Immunobiologics in the treatment of psoriasis

Benjamin F. Chong, Henry K. Wong

Research output: Contribution to journalShort surveypeer-review

42 Scopus citations


The pathogenesis of various inflammatory cutaneous diseases such as psoriasis, atopic dermatitis and mycosis fungoides relies greatly on the abnormal function of T cells. Fundamental knowledge of the role of T cells in the cutaneous immune response has led to the development and production of biologic molecules designed to block T cell function at various steps, specifically activation (i.e. alefacept, efalizumab), trafficking into inflamed skin (i.e. efalizumab) and effector function under cytokine control (i.e. etanercept, infliximab, adalimumab, and anti-IL-12 antibody). We review the immune abnormalities and the role of T cells in psoriasis, and the recent biologic therapies, which share the common mission to hinder T cell activity in inflammatory diseases. An advantage from the preciseness of these biologic therapies is the potential limit of non-specific and potentially devastating organ toxicity, which commonly plagues other systemic therapies.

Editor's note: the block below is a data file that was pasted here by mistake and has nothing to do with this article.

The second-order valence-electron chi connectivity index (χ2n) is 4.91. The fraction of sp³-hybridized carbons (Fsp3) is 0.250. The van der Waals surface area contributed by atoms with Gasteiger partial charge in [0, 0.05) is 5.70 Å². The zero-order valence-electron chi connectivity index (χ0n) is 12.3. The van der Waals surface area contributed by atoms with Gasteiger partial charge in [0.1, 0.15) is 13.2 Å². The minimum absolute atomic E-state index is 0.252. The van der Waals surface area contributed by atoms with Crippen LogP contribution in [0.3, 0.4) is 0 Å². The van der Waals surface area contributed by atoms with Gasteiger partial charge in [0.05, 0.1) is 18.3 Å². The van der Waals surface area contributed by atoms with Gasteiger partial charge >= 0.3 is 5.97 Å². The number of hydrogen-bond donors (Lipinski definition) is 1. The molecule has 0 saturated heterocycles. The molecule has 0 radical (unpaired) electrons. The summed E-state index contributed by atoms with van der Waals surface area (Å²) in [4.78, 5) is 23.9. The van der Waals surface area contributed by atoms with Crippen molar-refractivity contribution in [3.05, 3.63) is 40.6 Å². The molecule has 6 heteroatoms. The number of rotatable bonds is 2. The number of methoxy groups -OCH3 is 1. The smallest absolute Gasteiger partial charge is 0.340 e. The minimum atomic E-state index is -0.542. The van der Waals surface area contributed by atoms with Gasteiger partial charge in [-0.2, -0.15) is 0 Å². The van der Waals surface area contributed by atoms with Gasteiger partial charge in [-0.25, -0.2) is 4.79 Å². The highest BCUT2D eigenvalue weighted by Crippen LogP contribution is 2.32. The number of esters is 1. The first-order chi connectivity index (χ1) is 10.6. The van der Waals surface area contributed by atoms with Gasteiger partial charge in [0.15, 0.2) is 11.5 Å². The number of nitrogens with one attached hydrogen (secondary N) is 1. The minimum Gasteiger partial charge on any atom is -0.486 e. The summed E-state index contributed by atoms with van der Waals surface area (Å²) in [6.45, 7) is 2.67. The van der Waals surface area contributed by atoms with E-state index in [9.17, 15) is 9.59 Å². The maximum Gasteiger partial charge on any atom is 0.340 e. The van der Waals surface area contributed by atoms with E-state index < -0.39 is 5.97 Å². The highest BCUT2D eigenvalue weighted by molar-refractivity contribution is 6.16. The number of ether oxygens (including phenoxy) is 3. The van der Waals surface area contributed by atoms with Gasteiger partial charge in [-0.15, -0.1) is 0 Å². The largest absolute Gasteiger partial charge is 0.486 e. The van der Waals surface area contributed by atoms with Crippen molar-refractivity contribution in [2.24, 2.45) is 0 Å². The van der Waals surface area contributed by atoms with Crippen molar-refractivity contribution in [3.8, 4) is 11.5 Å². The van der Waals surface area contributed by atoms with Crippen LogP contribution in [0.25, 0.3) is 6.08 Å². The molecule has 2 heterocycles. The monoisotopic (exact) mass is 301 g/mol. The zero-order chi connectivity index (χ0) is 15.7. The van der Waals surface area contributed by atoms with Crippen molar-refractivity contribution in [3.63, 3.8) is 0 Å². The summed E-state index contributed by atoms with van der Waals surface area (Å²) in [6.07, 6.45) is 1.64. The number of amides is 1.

Original languageEnglish (US)
Pages (from-to)129-138
Number of pages10
JournalClinical Immunology
Issue number2
StatePublished - May 2007


  • Biologics
  • Inflammation
  • Psoriasis
  • Skin disease
  • T cell
  • TNF-alpha

ASJC Scopus subject areas

  • Immunology and Allergy
  • Immunology


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